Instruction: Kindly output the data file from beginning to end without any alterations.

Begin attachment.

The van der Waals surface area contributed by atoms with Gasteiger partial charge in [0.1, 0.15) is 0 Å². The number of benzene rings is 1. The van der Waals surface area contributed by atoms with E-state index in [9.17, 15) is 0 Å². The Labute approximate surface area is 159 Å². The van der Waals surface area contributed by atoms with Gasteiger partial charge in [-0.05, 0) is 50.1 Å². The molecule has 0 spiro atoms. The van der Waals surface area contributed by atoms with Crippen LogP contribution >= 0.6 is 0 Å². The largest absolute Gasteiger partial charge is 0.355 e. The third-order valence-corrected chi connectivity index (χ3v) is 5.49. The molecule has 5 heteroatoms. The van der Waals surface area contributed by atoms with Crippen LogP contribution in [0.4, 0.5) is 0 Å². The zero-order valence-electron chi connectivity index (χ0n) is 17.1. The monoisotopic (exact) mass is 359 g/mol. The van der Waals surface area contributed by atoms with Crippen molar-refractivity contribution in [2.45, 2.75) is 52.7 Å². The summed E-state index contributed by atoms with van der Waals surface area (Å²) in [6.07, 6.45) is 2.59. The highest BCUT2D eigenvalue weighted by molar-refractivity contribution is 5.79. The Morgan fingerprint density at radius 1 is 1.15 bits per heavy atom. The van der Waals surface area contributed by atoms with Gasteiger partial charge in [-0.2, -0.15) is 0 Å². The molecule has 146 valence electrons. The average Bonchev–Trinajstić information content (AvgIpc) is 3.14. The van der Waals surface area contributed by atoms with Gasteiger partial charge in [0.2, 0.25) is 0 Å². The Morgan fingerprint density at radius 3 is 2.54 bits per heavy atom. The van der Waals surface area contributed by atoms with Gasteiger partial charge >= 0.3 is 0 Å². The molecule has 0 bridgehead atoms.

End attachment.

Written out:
The van der Waals surface area contributed by atoms with Gasteiger partial charge in [0.1, 0.15) is 0 Å². The number of benzene rings is 1. The van der Waals surface area contributed by atoms with E-state index in [9.17, 15) is 0 Å². The Labute approximate surface area is 159 Å². The van der Waals surface area contributed by atoms with Gasteiger partial charge in [-0.05, 0) is 50.1 Å². The molecule has 0 spiro atoms. The van der Waals surface area contributed by atoms with Crippen LogP contribution >= 0.6 is 0 Å². The largest absolute Gasteiger partial charge is 0.355 e. The third-order valence-corrected chi connectivity index (χ3v) is 5.49. The molecule has 5 heteroatoms. The van der Waals surface area contributed by atoms with Crippen LogP contribution in [0.4, 0.5) is 0 Å². The zero-order valence-electron chi connectivity index (χ0n) is 17.1. The monoisotopic (exact) mass is 359 g/mol. The van der Waals surface area contributed by atoms with Crippen molar-refractivity contribution in [2.45, 2.75) is 52.7 Å². The summed E-state index contributed by atoms with van der Waals surface area (Å²) in [6.07, 6.45) is 2.59. The highest BCUT2D eigenvalue weighted by molar-refractivity contribution is 5.79. The Morgan fingerprint density at radius 1 is 1.15 bits per heavy atom. The van der Waals surface area contributed by atoms with Gasteiger partial charge in [-0.2, -0.15) is 0 Å². The molecule has 146 valence electrons. The average Bonchev–Trinajstić information content (AvgIpc) is 3.14. The van der Waals surface area contributed by atoms with Gasteiger partial charge in [0.2, 0.25) is 0 Å². The Morgan fingerprint density at radius 3 is 2.54 bits per heavy atom. The van der Waals surface area contributed by atoms with Gasteiger partial charge >= 0.3 is 0 Å². The molecule has 0 bridgehead atoms.